Friday, 14 July 2017

OK, it Really is Winter

Yes, after a cold night (- 0.9°C), I admit it really is winter.
We're in the foothills of the Dandenong Ranges so luckily this sudden frost is pretty unusual. So I'm wondering - have we ever had such a cold night before? I simply can't remember, ever, the salvias knocked off by frost - all of them (even Mexican sage, S. involucrata (above) and S. `Anthony Parker' which (usually) bloom in winter here); tomatoes like skeletons and Gloriosa suddenly sticks. Even the giant circle of tree dahlias (below) is affected, unexpectedly, and how!: one day a glorious green birthday cake topped with lilac flames, the next a ghostly circle (how Morticia would approve!).
Luckily the petite winter bulbs have started to flower: Cyclamen coum with chubby deep cerise blooms; snow-white snowdrops (Galanthus) with green markings; and sweet little pale lemon hoop petticoat daffodils (Narcissus bulbocodium grailsii).
Hellebores, too, one of my favourite flowers: deep pink in flower with many others throughout the garden in bud, promising blooms, some double white, soon - but I need more apple-green Corsican winter roses (Helleborus argutifolius) which start to flower so much earlier.
Before long it will be August, which feels like early spring to me - daffodils in bud, some perennials waking up, and continuing bright pink flowers of saxifrage (as my Mum called it - or Elephant's Ears: Bergenia cordifolia) - the colour welcome in winter. (There are white and pale pink and deep pink forms (the latter with red leaves in late autumn), but these ones are too shy to flower - probably too small - so far this season.) And hellebores all through the garden.
While some people go to the ski slopes and others escape to sunny Queensland, I can feel the breath of spring in the air.
But that's probably just me.
Jill Weatherhead is horticulturist, writer, garden designer and principal at Jill Weatherhead Garden Design who lives in the Dandenong Ranges east of Melbourne, and works throughout Victoria (
Photos on this post by talented photographer Andrew Burgess.

Saturday, 1 July 2017

Is It Really Winter?

Is it really winter? Yes, the outside thermometer said 3.2 degrees last night (I adore my min/max outdoor thermometer, on which I can see the extremes of the last day and night), and a few winter-flowering plants have started to bloom - native heath, correas (like C. `Little Pink Belle, above) - but many of the autumn-flowering plants are still going.
My enormous tree dahlia circle, with those giant birthday-cake-candles, lit up with mauve flames for J's birthday (in May), is still looking impressive; I love its slow growth through the warm months, by the way. Each year it grows towards this effect, getting taller and taller (and hiding the sheds, to boot), with a promise of spectacular beauty - which we have now. While the flowers look delicate, the effect is not fleeting.
Cyclamen hederifolium may have finished blooming (leaving behind carpets of the prettiest leaves, no two plants alike), but one C. purpurescens plant (above) still carries the torch to the winter-flowering C. coum - the latter still only in bud. There's one terracotta pot with a few snowdrops (Galanthus), but most are still in bud too; ditto the winter roses (Helleborus). Tiny daffodil `Tete-a-Tete' is barely pushing up buds. Narcissus `Paper White' is the only bulb in the garden to have received the memo that the shortest day is past.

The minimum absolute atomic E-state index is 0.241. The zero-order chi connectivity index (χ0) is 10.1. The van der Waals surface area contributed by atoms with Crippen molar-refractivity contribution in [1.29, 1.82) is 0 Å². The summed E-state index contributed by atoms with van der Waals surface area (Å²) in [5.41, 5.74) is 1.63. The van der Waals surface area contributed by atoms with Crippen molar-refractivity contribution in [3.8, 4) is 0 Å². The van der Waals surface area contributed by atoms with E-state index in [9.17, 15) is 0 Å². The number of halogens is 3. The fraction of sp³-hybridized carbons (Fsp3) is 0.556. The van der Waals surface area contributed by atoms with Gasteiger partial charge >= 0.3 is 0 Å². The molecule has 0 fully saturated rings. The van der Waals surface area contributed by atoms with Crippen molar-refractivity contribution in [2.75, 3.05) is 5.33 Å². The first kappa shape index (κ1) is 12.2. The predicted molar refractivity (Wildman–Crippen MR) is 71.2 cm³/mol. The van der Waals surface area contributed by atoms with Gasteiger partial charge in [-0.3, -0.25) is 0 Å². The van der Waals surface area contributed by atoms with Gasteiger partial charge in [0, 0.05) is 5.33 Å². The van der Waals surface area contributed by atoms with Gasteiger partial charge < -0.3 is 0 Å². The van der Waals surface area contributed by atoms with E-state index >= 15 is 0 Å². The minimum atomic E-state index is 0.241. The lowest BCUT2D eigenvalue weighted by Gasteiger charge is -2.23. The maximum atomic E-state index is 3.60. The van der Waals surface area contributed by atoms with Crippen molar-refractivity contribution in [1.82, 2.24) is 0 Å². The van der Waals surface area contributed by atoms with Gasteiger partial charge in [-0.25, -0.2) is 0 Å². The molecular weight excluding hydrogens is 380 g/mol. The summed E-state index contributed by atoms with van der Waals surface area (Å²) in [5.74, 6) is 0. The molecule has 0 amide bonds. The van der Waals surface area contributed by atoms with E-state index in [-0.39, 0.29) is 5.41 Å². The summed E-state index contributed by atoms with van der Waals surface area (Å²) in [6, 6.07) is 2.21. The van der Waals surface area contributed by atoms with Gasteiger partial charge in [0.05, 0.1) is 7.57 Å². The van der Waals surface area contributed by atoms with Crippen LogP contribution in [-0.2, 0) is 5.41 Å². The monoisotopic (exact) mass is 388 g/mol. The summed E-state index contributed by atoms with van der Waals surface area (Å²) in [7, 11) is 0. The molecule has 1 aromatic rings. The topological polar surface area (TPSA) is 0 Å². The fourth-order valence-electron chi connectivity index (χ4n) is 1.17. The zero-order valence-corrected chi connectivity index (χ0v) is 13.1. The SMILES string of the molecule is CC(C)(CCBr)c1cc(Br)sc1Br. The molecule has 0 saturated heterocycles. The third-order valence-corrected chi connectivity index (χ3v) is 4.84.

Some nerines are still blooming - pink and white autumn bulbs - and there's even a few roses to pick, but above all, most (if not all) of the salvias are still flowering - and attracting the  honey-eaters. I'm slowly cutting down the pink salvia (probably `Joan', its hectic-bright flowers pleasant because they are small) outside the kitchen (it's the only one with just a few blooms left), and hoping these little birds will find the correas at its feet, which sport bell-flowers through the winter months.
How can I cut down the other salvias? I feel like doing a wintery `spring cleaning' (why do humans love neatness?) but I love the flowers, and effect of, the salvias from almost-blue `Megan's Magic', to `Anthony Parker' (which has only recently started to cover itself with showy dark blue blooms); a pink one with unusual flowers (a hybrid of S. involucrata, maybe `Hot Pink'); and one of my favourites, mauve and purple `Waverley'. Winter flowering S. mexicana (with its velvety purple flowers, and a white-blooming cultivar) is allowed, of course, to keep up the show.
But does it matter?
As Vincent van Gogh said (in 1873), `I myself almost don't know which season I like best; I believe all of them, equally well'.
I love winter but most of my perennials are having down time, woody or with browning foliage. I look around and think about how to improve the garden's structure - and maybe add winter flowers. More apple-green Helleborus argutifolius, for earlier winter blooms (compared to all the other hellebores); and some white ornamental kale which leapt into my basket at the nursery; icy-white and looking great - hopefully all through the chilly months. 
So while the winter-blooming flowers have not really begun, and autumn flowers continue, it's hard to believe it's winter. I'm just enjoying the show. Lucky me! 
Jill Weatherhead is horticulturist, writer, garden designer and principal at Jill Weatherhead Garden Design who lives in the Dandenong Ranges east of Melbourne, and works throughout Victoria (